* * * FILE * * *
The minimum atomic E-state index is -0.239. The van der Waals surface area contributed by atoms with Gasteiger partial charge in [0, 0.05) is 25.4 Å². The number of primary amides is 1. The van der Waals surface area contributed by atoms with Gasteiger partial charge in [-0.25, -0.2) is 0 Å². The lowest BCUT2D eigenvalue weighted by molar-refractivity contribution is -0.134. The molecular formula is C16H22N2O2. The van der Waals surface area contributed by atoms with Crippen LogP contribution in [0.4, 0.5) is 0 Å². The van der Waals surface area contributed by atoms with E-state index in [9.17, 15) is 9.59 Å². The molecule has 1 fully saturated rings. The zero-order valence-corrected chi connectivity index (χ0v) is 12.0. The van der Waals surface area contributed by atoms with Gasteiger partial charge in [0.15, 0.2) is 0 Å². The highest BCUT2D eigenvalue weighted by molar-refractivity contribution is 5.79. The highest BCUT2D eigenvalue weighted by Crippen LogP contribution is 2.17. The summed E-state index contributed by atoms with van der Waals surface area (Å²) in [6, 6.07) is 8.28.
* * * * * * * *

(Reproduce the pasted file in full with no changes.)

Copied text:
The minimum atomic E-state index is -0.239. The van der Waals surface area contributed by atoms with Gasteiger partial charge in [0, 0.05) is 25.4 Å². The number of primary amides is 1. The van der Waals surface area contributed by atoms with Gasteiger partial charge in [-0.25, -0.2) is 0 Å². The lowest BCUT2D eigenvalue weighted by molar-refractivity contribution is -0.134. The molecular formula is C16H22N2O2. The van der Waals surface area contributed by atoms with Crippen LogP contribution in [0.4, 0.5) is 0 Å². The van der Waals surface area contributed by atoms with E-state index in [9.17, 15) is 9.59 Å². The molecule has 1 fully saturated rings. The zero-order valence-corrected chi connectivity index (χ0v) is 12.0. The van der Waals surface area contributed by atoms with Gasteiger partial charge in [0.15, 0.2) is 0 Å². The highest BCUT2D eigenvalue weighted by molar-refractivity contribution is 5.79. The highest BCUT2D eigenvalue weighted by Crippen LogP contribution is 2.17. The summed E-state index contributed by atoms with van der Waals surface area (Å²) in [6, 6.07) is 8.28.